Bleacher Report's trade Knicks wish they could do underrates injured player's impact

It's a good thing the Knicks can't make this trade.

New York Knicks, Mitchell Robinson
New York Knicks, Mitchell Robinson / Elsa/GettyImages
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Over a month has passed since the 2024 NBA trade deadline. The New York Knicks traded Quentin Grimes and Evan Fournier for Bojan Bogdanovic and Alec Burks. So far, the trade hasn't gone as hoped, but the Knicks still aren't at full strength.

Regarding injuries, New York has been without Mitchell Robinson (ankle) since early December. Julius Randle (shoulder) and OG Anunoby (elbow) went down in late January. The Anunoby trade was a hit from the beginning, but he played in 14 games before getting injured. The good news is that he's set to return very soon.

As for the other two, Randle has progressed to light contact, and Robinson can run and jump again. Fans can finally see the light at the end of the tunnel.

Since the Knicks selected him in the second round of the 2018 draft, Robinson has dealt with a few different injuries. Because of his injury history, Bleacher Report's Zach Buckley speculated that New York wishes it could trade Robinson for Marcus Smart.

"A healthy Robinson is a difference-maker in the middle, but the Knicks know all too well that the bouncy big man is no stranger to the injury bug. He has only reached 70 games in one of his six NBA seasons and will land way short of that mark, as it's unclear when (or if) he'll make it back from December ankle surgery."

Zach Buckley, Bleacher Report

To be fair to Buckley, the piece was published on March 5, two days before the most recent update on Robinson's status. Still, there isn't much reason why the Knicks should want to trade one injured player for another.

Bleacher Report proposes Knicks-Grizzlies trade centered around Mitchell Robinson

In the proposed trade, New York would give up Robinson for a 2024 first-round pick (top-3 protected), a 2025 second-round pick (via HOU or OKC), and a 2027 second-round pick (via ATL), and Smart. It's hard to understand why Memphis would be willing to give that up for Robinson whenever Jaren Jackson Jr. is the Grizzlies' starting center.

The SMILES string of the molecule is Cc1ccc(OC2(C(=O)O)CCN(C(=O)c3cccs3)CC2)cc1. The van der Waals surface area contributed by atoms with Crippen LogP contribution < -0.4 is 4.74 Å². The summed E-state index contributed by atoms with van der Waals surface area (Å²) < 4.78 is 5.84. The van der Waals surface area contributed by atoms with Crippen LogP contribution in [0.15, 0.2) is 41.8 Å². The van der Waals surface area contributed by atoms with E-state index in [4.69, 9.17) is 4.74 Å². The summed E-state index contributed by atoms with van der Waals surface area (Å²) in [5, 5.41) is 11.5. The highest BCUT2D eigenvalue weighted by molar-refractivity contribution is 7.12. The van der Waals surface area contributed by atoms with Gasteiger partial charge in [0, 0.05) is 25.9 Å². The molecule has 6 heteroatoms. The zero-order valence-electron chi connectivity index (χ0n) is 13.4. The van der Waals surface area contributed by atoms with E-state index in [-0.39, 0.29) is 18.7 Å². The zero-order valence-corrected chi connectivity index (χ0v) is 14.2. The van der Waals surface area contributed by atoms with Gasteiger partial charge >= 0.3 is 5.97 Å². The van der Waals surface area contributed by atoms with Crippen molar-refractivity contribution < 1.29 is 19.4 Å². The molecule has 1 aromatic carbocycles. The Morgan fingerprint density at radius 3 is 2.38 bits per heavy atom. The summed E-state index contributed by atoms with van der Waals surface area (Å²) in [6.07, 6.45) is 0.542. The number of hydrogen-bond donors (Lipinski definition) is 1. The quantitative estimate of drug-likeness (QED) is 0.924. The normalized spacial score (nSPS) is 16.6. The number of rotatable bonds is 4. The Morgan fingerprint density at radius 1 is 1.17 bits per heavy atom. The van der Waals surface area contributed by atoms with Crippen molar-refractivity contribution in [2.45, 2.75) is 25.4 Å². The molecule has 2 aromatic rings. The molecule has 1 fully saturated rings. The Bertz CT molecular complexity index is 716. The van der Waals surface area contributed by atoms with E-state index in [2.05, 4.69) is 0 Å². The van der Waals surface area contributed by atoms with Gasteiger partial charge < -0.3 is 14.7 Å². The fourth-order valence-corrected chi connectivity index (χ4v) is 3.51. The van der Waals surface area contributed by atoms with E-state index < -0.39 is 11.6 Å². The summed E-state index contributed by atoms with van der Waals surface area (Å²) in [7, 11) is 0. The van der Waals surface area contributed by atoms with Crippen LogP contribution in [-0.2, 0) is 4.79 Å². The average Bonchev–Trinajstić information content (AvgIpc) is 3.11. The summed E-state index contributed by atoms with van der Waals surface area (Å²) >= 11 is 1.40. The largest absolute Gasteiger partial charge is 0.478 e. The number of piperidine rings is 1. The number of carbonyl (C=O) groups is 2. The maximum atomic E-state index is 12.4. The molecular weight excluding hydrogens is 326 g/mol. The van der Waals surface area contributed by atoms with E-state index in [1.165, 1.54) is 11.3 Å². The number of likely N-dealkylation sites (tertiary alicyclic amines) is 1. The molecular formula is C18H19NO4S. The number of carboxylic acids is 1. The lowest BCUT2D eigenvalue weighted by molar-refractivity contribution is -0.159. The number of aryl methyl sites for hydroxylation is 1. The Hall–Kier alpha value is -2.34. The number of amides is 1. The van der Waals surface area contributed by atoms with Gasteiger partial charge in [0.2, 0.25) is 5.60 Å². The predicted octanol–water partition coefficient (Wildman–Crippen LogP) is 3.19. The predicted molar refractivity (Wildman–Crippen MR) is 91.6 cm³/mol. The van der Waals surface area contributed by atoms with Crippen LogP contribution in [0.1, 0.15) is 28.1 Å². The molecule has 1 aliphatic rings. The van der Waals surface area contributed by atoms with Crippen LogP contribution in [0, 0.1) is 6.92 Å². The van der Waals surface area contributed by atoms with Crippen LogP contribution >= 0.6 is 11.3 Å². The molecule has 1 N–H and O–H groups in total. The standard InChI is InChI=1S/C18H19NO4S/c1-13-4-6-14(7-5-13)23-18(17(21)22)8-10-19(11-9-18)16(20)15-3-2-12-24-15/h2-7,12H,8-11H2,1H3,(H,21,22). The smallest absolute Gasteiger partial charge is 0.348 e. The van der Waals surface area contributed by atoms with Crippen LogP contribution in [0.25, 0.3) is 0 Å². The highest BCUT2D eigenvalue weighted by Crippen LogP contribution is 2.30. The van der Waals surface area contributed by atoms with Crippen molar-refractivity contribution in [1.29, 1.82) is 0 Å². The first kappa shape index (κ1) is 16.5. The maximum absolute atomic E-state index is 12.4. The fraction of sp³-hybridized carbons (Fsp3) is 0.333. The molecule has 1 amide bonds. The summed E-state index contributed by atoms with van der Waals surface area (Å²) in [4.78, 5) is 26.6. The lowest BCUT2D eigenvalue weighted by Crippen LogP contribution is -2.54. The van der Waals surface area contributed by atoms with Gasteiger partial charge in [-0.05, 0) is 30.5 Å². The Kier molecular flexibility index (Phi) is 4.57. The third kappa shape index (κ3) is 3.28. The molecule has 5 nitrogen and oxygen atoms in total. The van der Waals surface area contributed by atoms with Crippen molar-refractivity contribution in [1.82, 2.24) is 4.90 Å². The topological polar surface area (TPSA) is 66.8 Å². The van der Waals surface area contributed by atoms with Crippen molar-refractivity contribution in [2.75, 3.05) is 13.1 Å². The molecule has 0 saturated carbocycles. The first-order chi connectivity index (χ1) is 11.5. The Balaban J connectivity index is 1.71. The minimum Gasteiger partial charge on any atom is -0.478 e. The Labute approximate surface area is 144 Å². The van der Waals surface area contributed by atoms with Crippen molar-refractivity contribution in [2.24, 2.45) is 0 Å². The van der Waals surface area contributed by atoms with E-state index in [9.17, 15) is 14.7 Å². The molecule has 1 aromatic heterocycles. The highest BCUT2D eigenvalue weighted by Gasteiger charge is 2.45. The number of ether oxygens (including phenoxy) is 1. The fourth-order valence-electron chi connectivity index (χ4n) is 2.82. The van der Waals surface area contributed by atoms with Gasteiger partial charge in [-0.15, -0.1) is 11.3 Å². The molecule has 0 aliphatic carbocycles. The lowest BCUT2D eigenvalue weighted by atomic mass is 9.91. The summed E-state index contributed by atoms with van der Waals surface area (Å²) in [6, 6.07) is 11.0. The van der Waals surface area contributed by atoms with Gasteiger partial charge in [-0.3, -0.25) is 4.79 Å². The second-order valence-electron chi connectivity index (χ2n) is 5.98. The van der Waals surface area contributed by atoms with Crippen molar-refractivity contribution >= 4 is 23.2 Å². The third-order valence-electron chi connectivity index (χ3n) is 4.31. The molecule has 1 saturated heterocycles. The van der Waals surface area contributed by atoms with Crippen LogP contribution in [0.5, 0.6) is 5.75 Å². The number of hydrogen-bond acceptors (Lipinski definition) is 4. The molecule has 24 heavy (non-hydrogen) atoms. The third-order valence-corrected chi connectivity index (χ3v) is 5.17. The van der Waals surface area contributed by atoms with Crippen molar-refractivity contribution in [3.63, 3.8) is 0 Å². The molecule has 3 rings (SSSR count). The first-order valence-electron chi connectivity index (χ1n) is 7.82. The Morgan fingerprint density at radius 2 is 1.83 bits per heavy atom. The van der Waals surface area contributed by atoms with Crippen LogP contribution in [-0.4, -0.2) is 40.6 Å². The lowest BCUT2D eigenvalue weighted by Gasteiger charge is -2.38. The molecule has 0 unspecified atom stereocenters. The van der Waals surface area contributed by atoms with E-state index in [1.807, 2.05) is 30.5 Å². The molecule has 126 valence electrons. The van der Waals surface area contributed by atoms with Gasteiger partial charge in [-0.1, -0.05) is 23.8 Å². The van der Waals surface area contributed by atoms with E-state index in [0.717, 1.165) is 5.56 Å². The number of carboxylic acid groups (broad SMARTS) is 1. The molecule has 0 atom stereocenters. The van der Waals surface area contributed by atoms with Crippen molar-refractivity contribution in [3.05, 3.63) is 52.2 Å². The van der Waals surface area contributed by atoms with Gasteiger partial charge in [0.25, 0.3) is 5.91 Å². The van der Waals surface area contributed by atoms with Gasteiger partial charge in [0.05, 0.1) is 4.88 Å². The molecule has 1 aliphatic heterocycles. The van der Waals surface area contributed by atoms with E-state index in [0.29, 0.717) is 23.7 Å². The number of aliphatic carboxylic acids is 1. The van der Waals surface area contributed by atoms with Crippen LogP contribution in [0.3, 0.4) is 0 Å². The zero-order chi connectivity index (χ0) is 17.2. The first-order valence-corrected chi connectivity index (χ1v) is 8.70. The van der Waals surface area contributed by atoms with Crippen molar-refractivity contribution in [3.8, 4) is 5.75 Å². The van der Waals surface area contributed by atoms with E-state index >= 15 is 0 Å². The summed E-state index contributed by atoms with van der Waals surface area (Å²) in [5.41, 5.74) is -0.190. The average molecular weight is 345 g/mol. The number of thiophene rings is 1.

Beyond looking at the trade from Memphis' point of view, New York fans have been itching to get Robinson back. Before he hurt his ankle, he was in the Defensive Player of the Year conversation. He was a monster on the boards. Robinson was averaging 6.2 points, a career-best 10.2 rebounds, 1.5 steals, and 1.3 blocks per game. He was on a roll.

Injuries are an unfortunate part of the game. Robinson will finish the regular season playing in less than half of the 82 games. He played in 21 before getting hurt. Last season, though, he played in 59. The season before that, he played in a career-high 72. Swapping out Robinson for Smart, who has played in one less game than New York's center this season, wouldn't affect the Knicks the way Buckley thinks it would.

Isaiah Hartenstein is more than worthy of being a starting center in today's NBA, but having him and a healthy Robinson in the playoffs will be massive. Remember what Robinson did against Jarrett Allen and Evan Mobley last year? With all due respect to Jericho Sims, things wouldn't be the same if he or Precious Achiuwa came off the bench to back up Hartenstein.

Robinson is the kind of player that opposing fans underestimate. He doesn't shoot threes — he actually doesn't shoot at all. He's no Nikola Jokic. He's no Kristaps Porzingis. Where he gets you is on the defensive end and on the boards. Try to attack the paint with Robinson down low. Try to outrebound him.

Knicks fans don't underestimate Robinson. They know what he's capable of. Smart's a great defender, but let's not talk about trading Mitch, please! He still has two full seasons left on his current contract. There's plenty of reason to believe the best is yet to come from the 25-year-old big man.

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